I love entertaining and the more the merrier! Whether it’s during the holiday season or for a summer outdoor party, large events can mean a lot of waste in the form of disposable party ware, decorations, and more. It doesn’t have to be that way. As you plan your blow-out party, try some eco friendly party supplies to make your event a green one!
Why the Need for Eco Friendly Party Supplies?
If you take a look at disposable table- and service-ware, much of it is made of disposable plastic. Plastic is made from nonrenewable fossil fuels, such as petroleum and natural gas, and it isn’t biodegradable. These items are used once before being tossed in the garbage, and most can’t be recycled.
Party decorations can add to the waste-generating mix, with cheaply-made plastic items, like balloons and flimsy party favors that end up polluting the environment.
Paper products aren’t much better. Paper cups and plates are often coated with polyethylene, a plastic lining to make them waterproof. Most of these items can’t be recycled.
I was confronted with a stark visual of all of this unnecessary waste when attending a recent conference. It was, ironically, a sustainability event, and I’d been invited to speak on one of the panels. As I entered the hall for lunch, I was greeted by an assortment of disposable plastic service-ware, including plastic cups, stirrers, platters, and toothpicks.
The mismatch between the conference’s message and this display of single-use plastic was alarming, particularly with the ready availability of useful green event planning guides for corporate events. With a little effort, anyone – or any organization – can make their event an eco friendly one. It just takes a bit of planning!
Avoid Disposable Products
The best eco friendly party supplies are non-disposable ones. To avoid disposable products, try these alternatives:
- Rent or borrow. Need extra plates or glasses? Ask your friends to pitch in, or rent some. Most rental companies will conveniently clean the items after they’re used.
- Reuse, reuse. If you have the room, purchase reusable items for all your party needs – plates, glasses, table cloths, napkins, straws, even decorations.
- Natural Decorations. Think natural when decorating. Instead of cut flowers, try potted plantings. For my holiday table, I use pine cones that my boys decorated when they were young. They look as good as new, ten years later.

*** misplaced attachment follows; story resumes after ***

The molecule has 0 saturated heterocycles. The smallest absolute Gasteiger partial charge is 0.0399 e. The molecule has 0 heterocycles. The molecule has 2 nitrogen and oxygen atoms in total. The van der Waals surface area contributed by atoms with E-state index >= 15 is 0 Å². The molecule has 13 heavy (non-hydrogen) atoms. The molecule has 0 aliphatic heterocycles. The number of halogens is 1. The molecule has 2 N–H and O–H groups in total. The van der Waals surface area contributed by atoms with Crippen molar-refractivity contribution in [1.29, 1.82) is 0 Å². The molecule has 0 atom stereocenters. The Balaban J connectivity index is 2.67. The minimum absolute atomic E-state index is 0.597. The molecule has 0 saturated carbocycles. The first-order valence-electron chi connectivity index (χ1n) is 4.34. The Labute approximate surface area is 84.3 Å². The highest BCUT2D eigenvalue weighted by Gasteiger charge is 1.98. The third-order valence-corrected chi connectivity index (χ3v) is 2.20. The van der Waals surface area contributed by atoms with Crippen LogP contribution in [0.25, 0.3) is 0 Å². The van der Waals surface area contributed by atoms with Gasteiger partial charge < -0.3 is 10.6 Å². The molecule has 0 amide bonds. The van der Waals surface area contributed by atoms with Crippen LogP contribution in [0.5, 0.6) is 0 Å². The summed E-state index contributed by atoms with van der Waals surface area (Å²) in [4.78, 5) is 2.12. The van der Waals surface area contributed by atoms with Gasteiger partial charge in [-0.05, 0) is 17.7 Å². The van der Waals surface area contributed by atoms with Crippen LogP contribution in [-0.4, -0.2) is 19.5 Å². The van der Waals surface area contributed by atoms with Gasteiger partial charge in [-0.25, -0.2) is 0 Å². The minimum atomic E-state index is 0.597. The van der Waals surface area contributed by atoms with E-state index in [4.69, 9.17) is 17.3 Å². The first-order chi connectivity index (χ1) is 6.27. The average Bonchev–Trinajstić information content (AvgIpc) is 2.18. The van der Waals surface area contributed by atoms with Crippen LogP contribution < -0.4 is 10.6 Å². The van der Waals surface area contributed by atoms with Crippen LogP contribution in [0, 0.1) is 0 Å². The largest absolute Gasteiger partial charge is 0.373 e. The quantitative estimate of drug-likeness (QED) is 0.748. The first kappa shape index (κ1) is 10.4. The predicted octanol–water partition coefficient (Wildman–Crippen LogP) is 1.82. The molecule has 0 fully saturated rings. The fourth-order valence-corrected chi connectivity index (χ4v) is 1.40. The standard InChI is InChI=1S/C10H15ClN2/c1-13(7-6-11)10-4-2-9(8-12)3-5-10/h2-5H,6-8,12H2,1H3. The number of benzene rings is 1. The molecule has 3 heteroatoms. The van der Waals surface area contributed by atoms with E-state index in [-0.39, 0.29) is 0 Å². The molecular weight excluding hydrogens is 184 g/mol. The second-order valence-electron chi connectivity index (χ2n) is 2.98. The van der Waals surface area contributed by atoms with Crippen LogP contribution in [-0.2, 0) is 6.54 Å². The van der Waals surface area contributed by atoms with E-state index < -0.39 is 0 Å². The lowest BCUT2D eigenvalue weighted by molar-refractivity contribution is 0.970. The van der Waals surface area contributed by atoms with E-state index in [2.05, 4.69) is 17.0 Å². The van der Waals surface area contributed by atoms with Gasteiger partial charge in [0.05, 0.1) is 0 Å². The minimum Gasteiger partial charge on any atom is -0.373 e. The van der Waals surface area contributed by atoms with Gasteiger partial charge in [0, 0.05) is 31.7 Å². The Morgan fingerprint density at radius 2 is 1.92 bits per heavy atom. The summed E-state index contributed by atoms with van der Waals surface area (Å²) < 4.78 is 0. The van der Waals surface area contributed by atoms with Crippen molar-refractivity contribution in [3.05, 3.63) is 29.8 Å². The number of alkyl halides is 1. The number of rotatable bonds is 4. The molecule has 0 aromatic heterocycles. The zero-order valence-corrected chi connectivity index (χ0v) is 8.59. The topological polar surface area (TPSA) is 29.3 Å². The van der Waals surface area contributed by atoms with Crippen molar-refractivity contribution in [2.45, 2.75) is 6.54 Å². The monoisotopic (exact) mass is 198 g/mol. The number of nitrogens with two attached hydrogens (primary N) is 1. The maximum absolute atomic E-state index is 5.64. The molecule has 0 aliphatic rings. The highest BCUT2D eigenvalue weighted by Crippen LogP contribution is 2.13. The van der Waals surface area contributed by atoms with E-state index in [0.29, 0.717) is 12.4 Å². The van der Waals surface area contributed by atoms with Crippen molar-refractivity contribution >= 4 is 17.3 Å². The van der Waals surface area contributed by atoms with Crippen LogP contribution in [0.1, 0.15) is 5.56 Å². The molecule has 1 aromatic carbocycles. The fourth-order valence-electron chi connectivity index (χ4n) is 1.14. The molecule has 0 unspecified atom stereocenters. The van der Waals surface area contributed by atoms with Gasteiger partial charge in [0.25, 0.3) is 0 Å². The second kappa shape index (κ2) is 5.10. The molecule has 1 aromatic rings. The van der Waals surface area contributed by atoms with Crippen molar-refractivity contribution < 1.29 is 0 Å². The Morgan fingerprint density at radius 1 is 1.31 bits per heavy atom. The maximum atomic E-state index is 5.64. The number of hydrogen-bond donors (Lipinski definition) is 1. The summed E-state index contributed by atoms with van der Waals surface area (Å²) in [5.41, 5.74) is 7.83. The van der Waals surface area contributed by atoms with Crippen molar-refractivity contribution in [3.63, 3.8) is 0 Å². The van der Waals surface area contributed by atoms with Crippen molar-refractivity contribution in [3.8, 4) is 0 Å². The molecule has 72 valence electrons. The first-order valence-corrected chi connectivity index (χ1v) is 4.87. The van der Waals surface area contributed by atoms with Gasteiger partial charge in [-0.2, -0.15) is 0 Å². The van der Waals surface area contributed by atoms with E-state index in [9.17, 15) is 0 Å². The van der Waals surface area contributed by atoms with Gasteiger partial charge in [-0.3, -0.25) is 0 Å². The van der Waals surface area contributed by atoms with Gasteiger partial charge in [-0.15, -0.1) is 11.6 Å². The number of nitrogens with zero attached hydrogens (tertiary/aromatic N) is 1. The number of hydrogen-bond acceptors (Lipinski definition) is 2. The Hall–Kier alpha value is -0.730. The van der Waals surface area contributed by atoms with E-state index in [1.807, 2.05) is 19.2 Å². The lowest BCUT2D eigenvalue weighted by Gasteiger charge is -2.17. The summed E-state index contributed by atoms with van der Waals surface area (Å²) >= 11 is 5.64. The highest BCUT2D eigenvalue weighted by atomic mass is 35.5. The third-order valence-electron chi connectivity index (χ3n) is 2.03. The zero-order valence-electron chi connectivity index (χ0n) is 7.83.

What to Look for When Purchasing Party Products
Sometimes you need to use disposable party ware and that’s when eco friendly party supplies will keep your event greener than if you used single-use plastic items. A few guidelines, below, for purchasing party products.
Plastic packaging makes up 40% of all plastic usage and is the single largest use of plastic. So when purchasing party products and food, look for items and brands that minimize packaging, particularly plastic packaging. And don’t forget your reusable bags when you head out the door.
Support your local businesses by shopping local. You’ll also reduce the carbon footprint of your purchases through reduced vehicle travel time.
Biodegradable or Compostable Products
Avoid plastic. To be specific, avoid single-use plastic products that can’t be recycled. That includes cutlery, cups, plates, balloons, and other plastic party favors. Instead, look for items that are truly biodegradable or compostable, and are made from recycled materials.
Eco Friendly Party Supplies: My Picks
Plates and Bowls
- Basic paper. Chinet brand’s line of compostable tableware, made out of recycled material includes all-purpose dessert and appetizer plates. They’ll decompose in a home compost environment.
- Uncoated paper. Tabnovo plates are biodegradable and compostable. They’re also durable enough to microwave and are leak-resistant.
- Certified compostable. World Centric brand products are made from discarded sugar cane and wheat fiber. They are certified compostable in a commercial compost facility (but can’t be recycled).
- Elegant. For special occasions, Veneerware disposable bamboo plates are an attractive and eco friendly alternative to plastic. They’re also sturdy enough to hold heavy, sauce-laden foods.